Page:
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A Purple Heart for Bryan Trusty

A Purple Heart for Bryan Trusty
A Purple Heart for Bryan Trusty
Gen. Michael W. Hagee, commandant of the U.S. Marine Corps, pins the Purple Heart on Cpl. Bryan Trusty at a hospital in Bethesda, Md. (Photo by Mary Trusty)

Bryan Trusty, the young Corydon Marine who suffered severe brain injuries last spring in an insurgent terrorist attack on the Abu Ghraib prison near Baghdad, is recovering steadily and may be able to come home for good next month.
Steve Trusty said Thursday that his son is ‘doing a lot better’ and his attitude is ‘real good’ following the last of about 10 brain surgeries since he was almost killed by a grenade in a guard tower last April 2, 11 days before his 21st birthday.
Gen. Michael W. Hagee, 33rd commandant of the U.S. Marine Corps, presented Cpl. Trusty with a Purple Heart at the National Naval Medical Center in Bethesda, Md., about two weeks ago.
Ten terrorists were killed and about 50 wounded when they set off car bombs and attacked the huge prison where more than 3,000 prisoners are held. No Americans soldiers were killed but 44 were wounded.
Trusty and his unit had served one year in Baghdad and were scheduled to come home when he volunteered to be a prison guard at the prison made famous by prisoner abuse.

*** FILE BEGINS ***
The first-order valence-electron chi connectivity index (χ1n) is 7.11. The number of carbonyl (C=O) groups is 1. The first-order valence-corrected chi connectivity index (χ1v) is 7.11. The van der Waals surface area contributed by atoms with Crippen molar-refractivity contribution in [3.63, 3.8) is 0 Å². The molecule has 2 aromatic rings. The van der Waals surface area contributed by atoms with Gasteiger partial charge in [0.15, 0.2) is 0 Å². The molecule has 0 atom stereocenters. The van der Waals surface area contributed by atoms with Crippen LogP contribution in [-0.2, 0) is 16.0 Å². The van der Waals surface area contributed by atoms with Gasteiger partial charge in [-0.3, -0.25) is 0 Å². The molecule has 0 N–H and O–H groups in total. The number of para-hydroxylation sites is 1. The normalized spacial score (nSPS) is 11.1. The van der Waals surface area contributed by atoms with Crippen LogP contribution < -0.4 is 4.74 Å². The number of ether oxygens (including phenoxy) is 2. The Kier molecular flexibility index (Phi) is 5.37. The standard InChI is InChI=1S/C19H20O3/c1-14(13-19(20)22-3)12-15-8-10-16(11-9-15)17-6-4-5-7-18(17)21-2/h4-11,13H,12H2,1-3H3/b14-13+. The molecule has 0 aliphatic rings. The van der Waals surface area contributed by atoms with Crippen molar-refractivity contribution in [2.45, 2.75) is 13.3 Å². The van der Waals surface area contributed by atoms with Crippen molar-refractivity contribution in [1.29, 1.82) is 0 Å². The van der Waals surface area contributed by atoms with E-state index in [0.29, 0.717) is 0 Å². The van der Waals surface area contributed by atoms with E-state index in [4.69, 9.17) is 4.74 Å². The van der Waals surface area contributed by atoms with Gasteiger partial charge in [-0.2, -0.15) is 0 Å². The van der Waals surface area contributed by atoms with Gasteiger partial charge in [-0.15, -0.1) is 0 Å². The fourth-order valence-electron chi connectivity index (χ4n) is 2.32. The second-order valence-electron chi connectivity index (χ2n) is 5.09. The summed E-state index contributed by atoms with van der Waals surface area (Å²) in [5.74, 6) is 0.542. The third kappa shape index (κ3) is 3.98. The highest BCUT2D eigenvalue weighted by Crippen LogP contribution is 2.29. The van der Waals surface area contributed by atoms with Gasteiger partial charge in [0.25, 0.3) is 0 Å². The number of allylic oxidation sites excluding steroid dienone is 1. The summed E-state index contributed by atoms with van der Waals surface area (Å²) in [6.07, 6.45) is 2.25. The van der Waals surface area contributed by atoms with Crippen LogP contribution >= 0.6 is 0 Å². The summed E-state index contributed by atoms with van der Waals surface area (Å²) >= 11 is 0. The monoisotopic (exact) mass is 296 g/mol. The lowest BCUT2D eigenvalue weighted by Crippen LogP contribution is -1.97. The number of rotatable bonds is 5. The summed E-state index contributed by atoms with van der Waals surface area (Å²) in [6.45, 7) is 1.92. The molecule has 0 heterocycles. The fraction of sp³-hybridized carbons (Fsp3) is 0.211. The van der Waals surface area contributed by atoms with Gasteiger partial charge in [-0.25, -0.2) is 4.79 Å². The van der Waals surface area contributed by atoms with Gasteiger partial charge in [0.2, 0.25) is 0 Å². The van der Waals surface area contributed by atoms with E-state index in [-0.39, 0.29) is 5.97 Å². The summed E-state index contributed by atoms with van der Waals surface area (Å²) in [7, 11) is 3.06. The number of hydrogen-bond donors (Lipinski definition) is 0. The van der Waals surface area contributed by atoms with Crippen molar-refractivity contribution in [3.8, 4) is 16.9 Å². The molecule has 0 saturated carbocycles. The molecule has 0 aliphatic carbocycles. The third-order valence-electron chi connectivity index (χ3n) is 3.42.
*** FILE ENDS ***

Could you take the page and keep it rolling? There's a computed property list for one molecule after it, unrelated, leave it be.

Trusty is a patient at Bethesda. His last surgery was Aug. 7 when doctors inserted stints and coils in a blood vessel to stop the bleeding in his head from an aneurysm, Steve said.
During the terrorist attack on the prison, Trusty suffered three major head wounds from shrapnel: on the top of his head, on his right forehead, and under his left eye. The shrapnel under his eye went through his head and damaged his brain stem. His right forearm was broken.
Steve Trusty said his son had so many shrapnel wounds in his body he looked like someone had shot him point-blank with a shotgun. The only place where he wasn’t wounded was his torso, which was protected by a flak jacket. After many operations and extensive treatment at Bethesda, Bryan was sent to a hospital in Tampa Bay, Fla., for physical therapy before going back to Bethesda for more operations. His last surgery is scheduled for Sept. 7. Steve said doctors want to examine their work thus far and make sure everything is OK.
Steve said Bryan can walk but still suffers from head pain. ‘It’s not like a headache, he said it’s more like his head is in a vice,’ Steve said. Doctors said he can expect the head pain to last about a year.

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